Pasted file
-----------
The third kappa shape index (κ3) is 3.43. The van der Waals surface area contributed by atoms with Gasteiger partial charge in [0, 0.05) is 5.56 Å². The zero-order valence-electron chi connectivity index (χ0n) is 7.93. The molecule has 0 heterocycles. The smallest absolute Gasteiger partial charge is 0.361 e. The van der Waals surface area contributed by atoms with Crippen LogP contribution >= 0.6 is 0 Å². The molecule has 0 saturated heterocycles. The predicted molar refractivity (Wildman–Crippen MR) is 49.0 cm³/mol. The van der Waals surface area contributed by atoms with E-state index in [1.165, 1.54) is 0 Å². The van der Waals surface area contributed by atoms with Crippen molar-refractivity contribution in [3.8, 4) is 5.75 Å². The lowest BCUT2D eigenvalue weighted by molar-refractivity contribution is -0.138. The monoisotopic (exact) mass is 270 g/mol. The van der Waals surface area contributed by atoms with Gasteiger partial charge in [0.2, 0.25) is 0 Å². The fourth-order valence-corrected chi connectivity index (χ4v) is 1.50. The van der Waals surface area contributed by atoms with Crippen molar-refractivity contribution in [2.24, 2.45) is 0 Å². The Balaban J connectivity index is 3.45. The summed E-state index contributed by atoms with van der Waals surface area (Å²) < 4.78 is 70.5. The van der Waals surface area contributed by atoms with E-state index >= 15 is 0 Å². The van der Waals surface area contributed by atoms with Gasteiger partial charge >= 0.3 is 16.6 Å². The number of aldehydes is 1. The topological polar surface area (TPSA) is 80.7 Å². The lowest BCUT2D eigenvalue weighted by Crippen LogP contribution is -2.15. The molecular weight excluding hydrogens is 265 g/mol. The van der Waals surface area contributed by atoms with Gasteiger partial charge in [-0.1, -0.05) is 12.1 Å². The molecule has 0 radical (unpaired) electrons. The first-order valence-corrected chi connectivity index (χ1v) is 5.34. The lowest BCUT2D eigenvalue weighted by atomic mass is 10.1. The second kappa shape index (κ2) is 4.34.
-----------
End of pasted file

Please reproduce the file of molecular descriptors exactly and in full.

The third kappa shape index (κ3) is 3.43. The van der Waals surface area contributed by atoms with Gasteiger partial charge in [0, 0.05) is 5.56 Å². The zero-order valence-electron chi connectivity index (χ0n) is 7.93. The molecule has 0 heterocycles. The smallest absolute Gasteiger partial charge is 0.361 e. The van der Waals surface area contributed by atoms with Crippen LogP contribution >= 0.6 is 0 Å². The molecule has 0 saturated heterocycles. The predicted molar refractivity (Wildman–Crippen MR) is 49.0 cm³/mol. The van der Waals surface area contributed by atoms with E-state index in [1.165, 1.54) is 0 Å². The van der Waals surface area contributed by atoms with Crippen molar-refractivity contribution in [3.8, 4) is 5.75 Å². The lowest BCUT2D eigenvalue weighted by molar-refractivity contribution is -0.138. The monoisotopic (exact) mass is 270 g/mol. The van der Waals surface area contributed by atoms with Gasteiger partial charge in [0.2, 0.25) is 0 Å². The fourth-order valence-corrected chi connectivity index (χ4v) is 1.50. The van der Waals surface area contributed by atoms with Crippen molar-refractivity contribution in [2.24, 2.45) is 0 Å². The Balaban J connectivity index is 3.45. The summed E-state index contributed by atoms with van der Waals surface area (Å²) < 4.78 is 70.5. The van der Waals surface area contributed by atoms with E-state index >= 15 is 0 Å². The van der Waals surface area contributed by atoms with Gasteiger partial charge >= 0.3 is 16.6 Å². The number of aldehydes is 1. The topological polar surface area (TPSA) is 80.7 Å². The lowest BCUT2D eigenvalue weighted by Crippen LogP contribution is -2.15. The molecular weight excluding hydrogens is 265 g/mol. The van der Waals surface area contributed by atoms with Gasteiger partial charge in [-0.1, -0.05) is 12.1 Å². The molecule has 0 radical (unpaired) electrons. The first-order valence-corrected chi connectivity index (χ1v) is 5.34. The lowest BCUT2D eigenvalue weighted by atomic mass is 10.1. The second kappa shape index (κ2) is 4.34.